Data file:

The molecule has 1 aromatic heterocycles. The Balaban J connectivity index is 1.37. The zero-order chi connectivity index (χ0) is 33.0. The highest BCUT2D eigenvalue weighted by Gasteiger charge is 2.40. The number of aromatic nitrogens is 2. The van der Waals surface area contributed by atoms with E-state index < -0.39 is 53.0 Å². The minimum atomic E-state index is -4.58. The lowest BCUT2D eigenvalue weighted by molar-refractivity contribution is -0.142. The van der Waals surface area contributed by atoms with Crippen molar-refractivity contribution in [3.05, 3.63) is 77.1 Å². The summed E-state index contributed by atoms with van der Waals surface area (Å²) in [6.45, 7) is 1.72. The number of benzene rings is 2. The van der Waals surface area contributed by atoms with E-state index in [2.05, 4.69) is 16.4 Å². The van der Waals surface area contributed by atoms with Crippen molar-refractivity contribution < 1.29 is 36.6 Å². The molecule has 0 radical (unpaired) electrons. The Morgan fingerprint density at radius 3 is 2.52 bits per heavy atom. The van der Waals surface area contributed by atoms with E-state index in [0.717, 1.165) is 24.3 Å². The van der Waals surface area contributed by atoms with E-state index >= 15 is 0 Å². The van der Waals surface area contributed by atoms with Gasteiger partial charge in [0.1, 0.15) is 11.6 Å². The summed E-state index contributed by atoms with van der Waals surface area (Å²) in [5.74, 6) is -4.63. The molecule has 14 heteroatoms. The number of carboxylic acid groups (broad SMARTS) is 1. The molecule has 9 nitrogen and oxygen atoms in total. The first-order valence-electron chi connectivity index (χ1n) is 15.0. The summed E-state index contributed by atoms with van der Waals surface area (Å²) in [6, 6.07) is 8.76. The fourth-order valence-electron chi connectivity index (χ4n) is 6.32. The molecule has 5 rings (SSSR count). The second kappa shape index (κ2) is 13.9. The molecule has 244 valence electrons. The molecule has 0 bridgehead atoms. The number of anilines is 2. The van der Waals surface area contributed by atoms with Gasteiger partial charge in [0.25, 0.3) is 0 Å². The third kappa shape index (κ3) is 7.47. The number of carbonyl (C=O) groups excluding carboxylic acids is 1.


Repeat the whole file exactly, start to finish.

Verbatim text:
The molecule has 1 aromatic heterocycles. The Balaban J connectivity index is 1.37. The zero-order chi connectivity index (χ0) is 33.0. The highest BCUT2D eigenvalue weighted by Gasteiger charge is 2.40. The number of aromatic nitrogens is 2. The van der Waals surface area contributed by atoms with E-state index < -0.39 is 53.0 Å². The minimum atomic E-state index is -4.58. The lowest BCUT2D eigenvalue weighted by molar-refractivity contribution is -0.142. The van der Waals surface area contributed by atoms with Crippen molar-refractivity contribution in [3.05, 3.63) is 77.1 Å². The summed E-state index contributed by atoms with van der Waals surface area (Å²) in [6.45, 7) is 1.72. The number of benzene rings is 2. The van der Waals surface area contributed by atoms with E-state index in [2.05, 4.69) is 16.4 Å². The van der Waals surface area contributed by atoms with Crippen molar-refractivity contribution < 1.29 is 36.6 Å². The molecule has 0 radical (unpaired) electrons. The Morgan fingerprint density at radius 3 is 2.52 bits per heavy atom. The van der Waals surface area contributed by atoms with E-state index in [0.717, 1.165) is 24.3 Å². The van der Waals surface area contributed by atoms with E-state index >= 15 is 0 Å². The van der Waals surface area contributed by atoms with Gasteiger partial charge in [0.1, 0.15) is 11.6 Å². The summed E-state index contributed by atoms with van der Waals surface area (Å²) in [5.74, 6) is -4.63. The molecule has 14 heteroatoms. The number of carboxylic acid groups (broad SMARTS) is 1. The molecule has 9 nitrogen and oxygen atoms in total. The first-order valence-electron chi connectivity index (χ1n) is 15.0. The summed E-state index contributed by atoms with van der Waals surface area (Å²) in [6, 6.07) is 8.76. The fourth-order valence-electron chi connectivity index (χ4n) is 6.32. The molecule has 5 rings (SSSR count). The second kappa shape index (κ2) is 13.9. The molecule has 244 valence electrons. The molecule has 0 bridgehead atoms. The number of anilines is 2. The van der Waals surface area contributed by atoms with Gasteiger partial charge in [0.25, 0.3) is 0 Å². The third kappa shape index (κ3) is 7.47. The number of carbonyl (C=O) groups excluding carboxylic acids is 1.